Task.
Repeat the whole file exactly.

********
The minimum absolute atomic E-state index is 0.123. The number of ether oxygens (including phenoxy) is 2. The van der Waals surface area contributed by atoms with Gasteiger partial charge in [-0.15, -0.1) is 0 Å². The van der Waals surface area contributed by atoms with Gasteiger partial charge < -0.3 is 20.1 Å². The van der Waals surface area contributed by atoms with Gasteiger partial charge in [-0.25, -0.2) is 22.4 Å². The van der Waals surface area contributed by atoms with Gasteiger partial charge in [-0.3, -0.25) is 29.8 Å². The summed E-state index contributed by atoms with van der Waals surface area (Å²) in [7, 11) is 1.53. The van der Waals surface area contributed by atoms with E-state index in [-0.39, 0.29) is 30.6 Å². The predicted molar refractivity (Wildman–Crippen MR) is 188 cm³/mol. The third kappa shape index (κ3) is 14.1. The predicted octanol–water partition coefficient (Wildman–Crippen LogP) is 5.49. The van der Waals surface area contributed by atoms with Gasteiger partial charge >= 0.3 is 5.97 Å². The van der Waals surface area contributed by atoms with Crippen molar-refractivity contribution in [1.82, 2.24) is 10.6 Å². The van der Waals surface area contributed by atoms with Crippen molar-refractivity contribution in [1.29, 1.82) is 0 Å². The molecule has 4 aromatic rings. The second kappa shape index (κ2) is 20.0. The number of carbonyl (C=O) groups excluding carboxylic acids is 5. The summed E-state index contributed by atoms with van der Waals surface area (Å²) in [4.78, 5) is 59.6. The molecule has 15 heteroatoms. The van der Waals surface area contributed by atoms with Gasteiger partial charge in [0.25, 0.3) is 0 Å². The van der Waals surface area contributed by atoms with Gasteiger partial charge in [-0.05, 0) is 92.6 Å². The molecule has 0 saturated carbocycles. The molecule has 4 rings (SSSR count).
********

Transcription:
The minimum absolute atomic E-state index is 0.123. The number of ether oxygens (including phenoxy) is 2. The van der Waals surface area contributed by atoms with Gasteiger partial charge in [-0.15, -0.1) is 0 Å². The van der Waals surface area contributed by atoms with Gasteiger partial charge < -0.3 is 20.1 Å². The van der Waals surface area contributed by atoms with Gasteiger partial charge in [-0.25, -0.2) is 22.4 Å². The van der Waals surface area contributed by atoms with Gasteiger partial charge in [-0.3, -0.25) is 29.8 Å². The summed E-state index contributed by atoms with van der Waals surface area (Å²) in [7, 11) is 1.53. The van der Waals surface area contributed by atoms with E-state index in [-0.39, 0.29) is 30.6 Å². The predicted molar refractivity (Wildman–Crippen MR) is 188 cm³/mol. The third kappa shape index (κ3) is 14.1. The predicted octanol–water partition coefficient (Wildman–Crippen LogP) is 5.49. The van der Waals surface area contributed by atoms with Gasteiger partial charge >= 0.3 is 5.97 Å². The van der Waals surface area contributed by atoms with Crippen molar-refractivity contribution in [1.82, 2.24) is 10.6 Å². The van der Waals surface area contributed by atoms with Crippen molar-refractivity contribution in [1.29, 1.82) is 0 Å². The molecule has 4 aromatic rings. The second kappa shape index (κ2) is 20.0. The number of carbonyl (C=O) groups excluding carboxylic acids is 5. The summed E-state index contributed by atoms with van der Waals surface area (Å²) in [4.78, 5) is 59.6. The molecule has 15 heteroatoms. The van der Waals surface area contributed by atoms with Gasteiger partial charge in [0.25, 0.3) is 0 Å². The van der Waals surface area contributed by atoms with Gasteiger partial charge in [-0.05, 0) is 92.6 Å². The molecule has 0 saturated carbocycles. The molecule has 4 rings (SSSR count).